March’s veg plot and seed plan

It feels like it’s time for an update on what’s happening in the veg plot and growing areas, with all the talk of The Food Challenge and the general ventures we are working on…so before it’s too late, we best get on and grow some for when we’re up and running!

I do love March, Spring is on it’s way.  It kind of just pounces on your unexpectedly, even though you may have spent much of February feeling like it would never arrive.  There’s so much more daylight and time to get out and get things done.  


Personally, my time starts to transition from spending lots of time in the house cooking and preparing to being outside, preparing and growing.  It’s still a reasonably quiet time of year for gardeners (not so much smallholders as chicks and lambs start arriving!).  I start to notice that a coat, hat and scarf are too much when working outside, you can feel the sun on your clothes through the glass in the greenhouse, and if you are really lucky, when walking outside feeding the animals.


Yes there’s still frosts and sometimes even snow, but both are very pretty and give you a (very!) fresh start for the day.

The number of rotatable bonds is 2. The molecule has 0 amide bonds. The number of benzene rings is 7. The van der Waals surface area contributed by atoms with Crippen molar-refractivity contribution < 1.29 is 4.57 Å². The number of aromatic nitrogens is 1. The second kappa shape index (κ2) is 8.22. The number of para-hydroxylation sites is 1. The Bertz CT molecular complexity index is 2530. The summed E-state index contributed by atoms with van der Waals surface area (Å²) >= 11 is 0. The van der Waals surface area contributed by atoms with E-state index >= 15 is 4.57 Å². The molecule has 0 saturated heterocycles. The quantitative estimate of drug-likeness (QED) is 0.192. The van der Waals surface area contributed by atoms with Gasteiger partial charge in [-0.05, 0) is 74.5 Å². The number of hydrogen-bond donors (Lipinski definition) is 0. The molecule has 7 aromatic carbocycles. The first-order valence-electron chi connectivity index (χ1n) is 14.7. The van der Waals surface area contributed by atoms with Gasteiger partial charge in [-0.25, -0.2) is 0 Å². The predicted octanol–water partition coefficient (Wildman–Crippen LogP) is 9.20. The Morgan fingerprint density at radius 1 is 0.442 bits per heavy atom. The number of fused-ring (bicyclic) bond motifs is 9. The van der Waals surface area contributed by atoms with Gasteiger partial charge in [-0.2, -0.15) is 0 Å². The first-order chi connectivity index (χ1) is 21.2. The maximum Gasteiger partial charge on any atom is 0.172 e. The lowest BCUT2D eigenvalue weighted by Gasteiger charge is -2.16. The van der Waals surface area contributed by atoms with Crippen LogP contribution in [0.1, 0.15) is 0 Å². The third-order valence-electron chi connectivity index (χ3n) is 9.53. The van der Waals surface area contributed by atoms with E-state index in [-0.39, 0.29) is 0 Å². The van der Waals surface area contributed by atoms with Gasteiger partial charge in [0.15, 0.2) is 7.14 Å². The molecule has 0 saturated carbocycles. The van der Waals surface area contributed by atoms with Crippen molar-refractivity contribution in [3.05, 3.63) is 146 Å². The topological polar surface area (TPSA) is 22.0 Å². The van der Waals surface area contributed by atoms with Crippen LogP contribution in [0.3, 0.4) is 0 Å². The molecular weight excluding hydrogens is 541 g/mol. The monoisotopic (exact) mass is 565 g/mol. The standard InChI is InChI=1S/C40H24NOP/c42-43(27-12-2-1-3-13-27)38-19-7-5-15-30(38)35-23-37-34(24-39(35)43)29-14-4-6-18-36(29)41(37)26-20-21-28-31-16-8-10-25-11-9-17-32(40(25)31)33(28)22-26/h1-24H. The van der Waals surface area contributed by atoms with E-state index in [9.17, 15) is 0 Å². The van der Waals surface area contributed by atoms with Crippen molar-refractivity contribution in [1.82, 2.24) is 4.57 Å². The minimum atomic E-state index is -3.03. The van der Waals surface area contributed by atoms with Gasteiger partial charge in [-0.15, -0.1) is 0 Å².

Gone by mid morning, these mornings give way to blue skies and the need for sunglasses to drive safely on the reflective roads!  Come 6pm, there’s still a short amount of daylight to be snatched before giving in to the evening. 


Before you know it, it’s 8:30pm and you’re thinking about the bed time routine before you get up and do it all again.  I love to see the shift in seasons and it’s clear we are bang smack in the middle of the Winter to Spring shift right now.

In March, the temperatures can vary dramatically, so don’t get caught out thinking there won’t be a frost, which we have done before.  In fact, only last year were the fruit trees killed off when a very late May frost killed the blossom.  I really hope that doesn’t happen this year.  With that in mind, I still am still sowing seeds with a view to keeping them protected in various forms until they can move on to their final spot.  I’m not just sowing the hardier seeds either, at the end of the day if we lose some, then we will have more to sow.  It’s all trial and error every year.

At the moment we have stagger-sown the following since 14th February:

Red and white spring onions 
Leeks
Broad beans
Peas
Kale – different varieties
Beetroot
Salad leaves
Tomatoes (a couple of testers)
Cauliflower
Red and Green cabbage
Aubergine
Different beans
Courgettes
Turnips
Sprouts
Potatoes (currently chitting)

We are seeing these seeds come through nicely.

Radish, multi sown
 Salad leaves, tomatoes
Swiss chard, beetroot, salad leaves